In what has turned into a regular report from this site, here is the next installment in my forecast for the debt relief industry.
The extension of consumer credit remains weak. Delinquencies and defaults are dropping and sometimes, as Discover announced recently, to historic lows.
Sources inside credit counseling are reporting continued declines in new debt management clients and an erosion of the current client base. Without new debt management clients to replace the old enrollments the total number of active clients will decrease through graduation of dropout.
Search volumes appear to continue to drop faster for debt settlement but credit counseling searches, an indication of consumer interest, is flat as well.
Still, the most disturbing observation for me was the relatively low uptick following the start of the new year.
The graphic below show the volatility in credit counseling search traffic in the December-January timeframe. The higher the demand after Christmas, the more activity credit counseling groups should expect. This classic heartbeat in credit counseling demand has been a regular occurrence.
And not only was the demand peak much, much smaller at the start of 2011 but overall the demand has dropped from that point. We are just entering a time when demand may increase slightly as we near the end of the summer.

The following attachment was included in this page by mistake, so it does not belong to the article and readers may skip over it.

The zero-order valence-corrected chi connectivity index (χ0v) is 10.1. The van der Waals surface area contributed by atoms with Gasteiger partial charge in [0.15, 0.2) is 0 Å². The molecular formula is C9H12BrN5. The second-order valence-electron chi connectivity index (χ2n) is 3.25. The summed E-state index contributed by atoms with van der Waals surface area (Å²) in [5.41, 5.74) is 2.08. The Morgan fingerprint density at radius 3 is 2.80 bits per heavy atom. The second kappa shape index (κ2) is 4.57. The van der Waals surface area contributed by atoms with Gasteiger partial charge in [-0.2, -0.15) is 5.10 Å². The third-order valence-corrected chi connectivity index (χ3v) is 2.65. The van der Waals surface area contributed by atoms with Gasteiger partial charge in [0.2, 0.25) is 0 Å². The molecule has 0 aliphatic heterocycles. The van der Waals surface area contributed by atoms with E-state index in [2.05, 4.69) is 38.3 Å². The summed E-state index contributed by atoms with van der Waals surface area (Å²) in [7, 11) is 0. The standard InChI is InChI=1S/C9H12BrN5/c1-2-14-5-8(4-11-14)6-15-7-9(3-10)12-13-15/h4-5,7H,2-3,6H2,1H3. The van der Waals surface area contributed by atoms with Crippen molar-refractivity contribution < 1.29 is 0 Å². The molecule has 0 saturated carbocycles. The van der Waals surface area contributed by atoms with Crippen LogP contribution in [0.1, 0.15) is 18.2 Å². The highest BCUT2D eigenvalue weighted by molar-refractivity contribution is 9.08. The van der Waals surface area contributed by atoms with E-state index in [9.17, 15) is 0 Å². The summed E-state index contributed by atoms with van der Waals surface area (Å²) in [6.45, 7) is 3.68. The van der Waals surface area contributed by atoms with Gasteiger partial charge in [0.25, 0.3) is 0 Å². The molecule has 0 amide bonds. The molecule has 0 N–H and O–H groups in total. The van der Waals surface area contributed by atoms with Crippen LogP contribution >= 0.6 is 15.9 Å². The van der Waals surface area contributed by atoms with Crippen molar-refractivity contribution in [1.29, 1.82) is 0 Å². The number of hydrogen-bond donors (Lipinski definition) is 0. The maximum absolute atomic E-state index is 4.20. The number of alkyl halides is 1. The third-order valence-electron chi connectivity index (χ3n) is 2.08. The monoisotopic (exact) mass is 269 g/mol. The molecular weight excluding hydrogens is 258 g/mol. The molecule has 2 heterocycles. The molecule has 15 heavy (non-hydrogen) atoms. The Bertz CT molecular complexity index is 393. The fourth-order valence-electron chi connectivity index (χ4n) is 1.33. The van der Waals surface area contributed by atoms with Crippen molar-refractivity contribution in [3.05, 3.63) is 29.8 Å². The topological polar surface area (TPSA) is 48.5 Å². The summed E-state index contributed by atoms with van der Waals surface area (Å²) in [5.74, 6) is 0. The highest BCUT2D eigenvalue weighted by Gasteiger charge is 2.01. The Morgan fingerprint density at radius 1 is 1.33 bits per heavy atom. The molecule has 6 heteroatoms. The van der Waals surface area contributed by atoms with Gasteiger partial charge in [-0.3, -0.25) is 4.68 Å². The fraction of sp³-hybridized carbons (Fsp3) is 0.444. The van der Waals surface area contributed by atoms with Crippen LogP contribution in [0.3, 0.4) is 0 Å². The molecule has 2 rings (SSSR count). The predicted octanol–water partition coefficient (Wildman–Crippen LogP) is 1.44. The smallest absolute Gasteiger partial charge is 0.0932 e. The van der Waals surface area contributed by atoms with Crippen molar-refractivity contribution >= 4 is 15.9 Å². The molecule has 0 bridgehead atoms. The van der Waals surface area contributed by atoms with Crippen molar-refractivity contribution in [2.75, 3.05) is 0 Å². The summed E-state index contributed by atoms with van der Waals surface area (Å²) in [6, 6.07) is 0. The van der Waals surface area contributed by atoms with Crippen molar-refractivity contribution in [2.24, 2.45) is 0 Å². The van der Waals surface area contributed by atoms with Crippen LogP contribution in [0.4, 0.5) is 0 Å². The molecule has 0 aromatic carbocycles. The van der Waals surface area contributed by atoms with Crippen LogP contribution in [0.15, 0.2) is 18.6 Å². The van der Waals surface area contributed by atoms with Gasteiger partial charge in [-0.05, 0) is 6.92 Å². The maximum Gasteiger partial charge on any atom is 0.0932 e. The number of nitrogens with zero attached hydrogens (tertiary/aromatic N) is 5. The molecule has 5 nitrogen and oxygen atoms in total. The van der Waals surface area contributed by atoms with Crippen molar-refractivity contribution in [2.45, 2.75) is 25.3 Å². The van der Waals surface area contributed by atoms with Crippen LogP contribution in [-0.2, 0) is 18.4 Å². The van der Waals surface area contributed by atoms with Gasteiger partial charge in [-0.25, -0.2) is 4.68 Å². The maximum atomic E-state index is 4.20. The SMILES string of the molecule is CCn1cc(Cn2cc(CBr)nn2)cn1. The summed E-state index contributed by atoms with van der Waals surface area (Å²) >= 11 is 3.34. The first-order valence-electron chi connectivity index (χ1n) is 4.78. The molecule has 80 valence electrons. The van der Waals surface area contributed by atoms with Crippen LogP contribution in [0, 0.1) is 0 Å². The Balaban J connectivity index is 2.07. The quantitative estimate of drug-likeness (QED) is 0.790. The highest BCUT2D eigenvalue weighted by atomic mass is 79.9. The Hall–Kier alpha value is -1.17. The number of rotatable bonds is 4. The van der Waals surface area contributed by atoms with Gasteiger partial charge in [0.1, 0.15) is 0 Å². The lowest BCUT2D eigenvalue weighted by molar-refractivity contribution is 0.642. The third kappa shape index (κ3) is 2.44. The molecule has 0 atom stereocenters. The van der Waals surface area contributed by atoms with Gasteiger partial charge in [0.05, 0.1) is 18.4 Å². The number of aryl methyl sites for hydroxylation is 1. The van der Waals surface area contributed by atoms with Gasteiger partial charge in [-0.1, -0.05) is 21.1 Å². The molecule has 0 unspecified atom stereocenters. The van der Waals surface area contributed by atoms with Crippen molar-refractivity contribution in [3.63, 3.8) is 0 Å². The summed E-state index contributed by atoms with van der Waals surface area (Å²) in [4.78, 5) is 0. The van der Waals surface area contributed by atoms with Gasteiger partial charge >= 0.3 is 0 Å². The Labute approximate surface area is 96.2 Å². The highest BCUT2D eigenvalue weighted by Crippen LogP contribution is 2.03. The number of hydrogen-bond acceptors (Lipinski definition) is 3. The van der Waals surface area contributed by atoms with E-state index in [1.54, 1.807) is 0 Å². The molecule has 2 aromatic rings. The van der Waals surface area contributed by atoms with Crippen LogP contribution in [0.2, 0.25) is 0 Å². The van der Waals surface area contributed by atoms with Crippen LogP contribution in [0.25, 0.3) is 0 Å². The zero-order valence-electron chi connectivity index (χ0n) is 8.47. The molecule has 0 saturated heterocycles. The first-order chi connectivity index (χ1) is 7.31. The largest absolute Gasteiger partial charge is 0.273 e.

As you can see from the trend below, the overall search demand for credit counseling has continued a downhill slide.
The chart above may even indicate a bump in search demand during the period of time that debt settlement was heavily advertising their niche. in the 2009 time range.
A closer look over the last 12 months can be seen below.
The demand for debt settlement services continues to show a faster decline when you compare the scale of the search traffic measured. The debt settlement chart shows a greater volatility.
The search traffic indicates to a lesser organized degree the same end of year demand jumps with the largest appearing at the end of 2009.
As you can see in the graph below, the demand for debt settlement searches peaked in mid-2009 and has declined ever since. (Red Line)
If we look at the brown line as an indicator of demand from first measurements to present and we did with the credit counseling traffic charts you can see how search traffic might even be slightly lower than when it first was high enough to measure.
Here is a look at search demand for debt settlement for the past twelve months.
When we compare the search traffic demands by overlaying the charts for debt settlement search traffic and credit counseling you can more easily see the 2009 demand spike for both debt settlement and credit counseling. If anything, it is entirely possible that the influx of massive debt settlement advertising helped to boost up credit counseling demand through 2009 but the search demands for both solution fell off at a similar slope from that point.
For me this is an excellent indication that debt settlement did not kill credit counseling. If it had then the search interest in credit counseling would have fallen at the same time that debt settlement was increasing but the data shows both falling at the same time.